In preparation for the political convention season, this Sugar Land tax professional was scattershooting around the tax and political world, today — and wow, did I ever hit paydirt!
(By the way, speaking of conventions — this Isaac storm looks like it could really affect gas prices, like Katrina did a few years back. I recommend filling up your tanks!)
I found the Tax History Project, which is a repository of ALL of the major presidential tax returns, as well as the candidates from the last two elections (including a few recent ones who didn’t make it through the primary, like Gingrich and Santorum).
Political tax geeks of the world rejoice!
… anyone there? …
Hmm … well, maybe it’s just me, I suppose :). But regardless of the level of your politi-tax geekery, I thought it useful to note a few things about the tax returns of Presidents, and those who would seek to become President.
I’ve gathered some interesting discoveries, in the Note, below … but before I get there, a note about the two different tax systems in our country.
There is the system for those who rely on software, or themselves — and the other, far more “lucrative” system (in terms of retaining more of your income) used by those who have experts in their corner. (Hint: Most of the presidential folks on the aforementioned site use the latter system.)
I’d much rather you availed yourself of the second, more lucrative system. This is the perfect time to take a clear-eyed look at where you are set up, and plan for the best tax outcome for your family or business, for the 2012 return.
And so we’re going to make it easy for you. We’ll encourage you, give you good options…and point you into the best direction for your long-term wealth preservation and growth.
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And now — onto the quick Note:
A Sugar Land Tax Professional Examines The Presidential Tax Returns
As I took a look at the different return data on the Tax History Project’s site, mentioned above, I noticed that candidates for the presidential office tend to make some tax decisions that are fairly infrequent compared to the general population. I found this to be interesting … so here are the three main points of difference:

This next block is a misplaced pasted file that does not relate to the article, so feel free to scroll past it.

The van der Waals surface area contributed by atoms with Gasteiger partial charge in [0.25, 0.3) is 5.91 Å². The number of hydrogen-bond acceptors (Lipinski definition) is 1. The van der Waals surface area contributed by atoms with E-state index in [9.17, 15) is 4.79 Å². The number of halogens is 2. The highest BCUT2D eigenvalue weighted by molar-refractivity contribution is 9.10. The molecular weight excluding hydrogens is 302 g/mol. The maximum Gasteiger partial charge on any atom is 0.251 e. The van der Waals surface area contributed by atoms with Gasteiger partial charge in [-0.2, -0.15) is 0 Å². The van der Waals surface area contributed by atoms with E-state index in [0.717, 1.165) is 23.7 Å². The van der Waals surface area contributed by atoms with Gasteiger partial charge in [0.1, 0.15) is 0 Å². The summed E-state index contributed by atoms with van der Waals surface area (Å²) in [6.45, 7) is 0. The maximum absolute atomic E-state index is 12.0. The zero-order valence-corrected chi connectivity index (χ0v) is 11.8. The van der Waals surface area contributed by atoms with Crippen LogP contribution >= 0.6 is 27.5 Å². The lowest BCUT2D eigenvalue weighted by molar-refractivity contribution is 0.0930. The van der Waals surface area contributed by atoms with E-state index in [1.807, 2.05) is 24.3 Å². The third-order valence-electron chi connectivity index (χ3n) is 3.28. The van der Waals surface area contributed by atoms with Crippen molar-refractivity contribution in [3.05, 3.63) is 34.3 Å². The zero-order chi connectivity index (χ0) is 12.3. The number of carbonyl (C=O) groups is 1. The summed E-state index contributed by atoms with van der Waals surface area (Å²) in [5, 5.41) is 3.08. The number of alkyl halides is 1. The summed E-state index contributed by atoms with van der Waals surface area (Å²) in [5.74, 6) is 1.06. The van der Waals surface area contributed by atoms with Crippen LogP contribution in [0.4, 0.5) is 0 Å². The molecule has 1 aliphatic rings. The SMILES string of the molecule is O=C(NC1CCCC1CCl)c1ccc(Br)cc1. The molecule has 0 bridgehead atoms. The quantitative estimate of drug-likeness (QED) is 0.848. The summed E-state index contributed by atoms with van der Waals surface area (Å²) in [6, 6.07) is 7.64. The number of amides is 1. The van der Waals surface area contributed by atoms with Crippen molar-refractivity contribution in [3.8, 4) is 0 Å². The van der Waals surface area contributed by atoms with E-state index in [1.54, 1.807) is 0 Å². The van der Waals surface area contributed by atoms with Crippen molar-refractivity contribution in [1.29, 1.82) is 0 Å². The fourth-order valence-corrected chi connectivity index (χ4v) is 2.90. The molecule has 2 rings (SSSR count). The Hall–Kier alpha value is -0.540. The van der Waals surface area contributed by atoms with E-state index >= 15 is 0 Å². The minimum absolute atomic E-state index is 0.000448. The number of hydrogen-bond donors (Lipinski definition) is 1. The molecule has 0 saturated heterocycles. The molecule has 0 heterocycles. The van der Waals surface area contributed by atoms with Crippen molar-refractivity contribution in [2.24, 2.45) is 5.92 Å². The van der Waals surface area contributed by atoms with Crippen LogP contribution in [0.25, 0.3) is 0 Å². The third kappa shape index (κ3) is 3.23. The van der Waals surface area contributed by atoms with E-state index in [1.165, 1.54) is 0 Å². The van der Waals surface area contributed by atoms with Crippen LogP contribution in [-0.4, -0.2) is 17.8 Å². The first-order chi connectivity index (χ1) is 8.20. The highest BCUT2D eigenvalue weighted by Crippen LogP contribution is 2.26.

You know that little box at the top which offers you a chance to donate additional money to the Treasury ($3) for use in the campaign? Well, this is the only way (that I know of) for a taxpayer to tell the Treasury where to spend some of their dollars. By checking the box, $3 of a person’s income tax towards the Presidential Election Campaign Fund, which is the source of the public funding for presidential candidates.
- Obama opted yes,
- Biden opted yes,
- Romney opted yes (so far, based on his preliminary return),
- Ryan opted no.
Checking the yes box is pretty rare. The Federal Election Commission notes, “participation in the tax checkoff program has declined each year, from a high of 28.7% for 1980 returns, to 6.6% for returns filed with the Internal Revenue Service (IRS) in 2010.” How much money does the check-box allocate? The IRS reports that Presidential Election Campaign Fund received “contributions of $40.8 million in Fiscal Year 2010 and $39.6 million in Fiscal Year 2011.” (Source: 2011 IRS Data Book.)
Applying Refunds To Next Year’s Taxes. Persons running for the Oval Office tend to forgo getting an immediate refund and instead prefer to apply the refund as a payment towards next year’s taxes.
- Obama applied all his 2011 refund towards his 2012 taxes,
- Biden had a small tax amount due, so he had no refund to apply to next year,
- Romney plans to rollover all his refund (based on his preliminary return),
- Ryan applied most of his refund to next year’s estimates.
I don’t see this terribly much. Typically I find that only some self-employed, retirees, and other persons who routinely pay estimated taxes are more willing to let their refund “roll over” as a payment towards next year’s taxes. Last time we had clear data (in 2009) this was only done in about 3% of all tax returns.
- Obama paid 12,491 of AMT in 2011
- Biden paid 6,805 of AMT in 2011
- Romney estimates his AMT bill will be 224,425 for 2011
- Ryan paid 11,684 of AMT in 2011
Kinda interesting … right?
Alright, yes — I really am a tax geek. But I am one with a telephone. Give me a call if I can help you! (281) 937-0447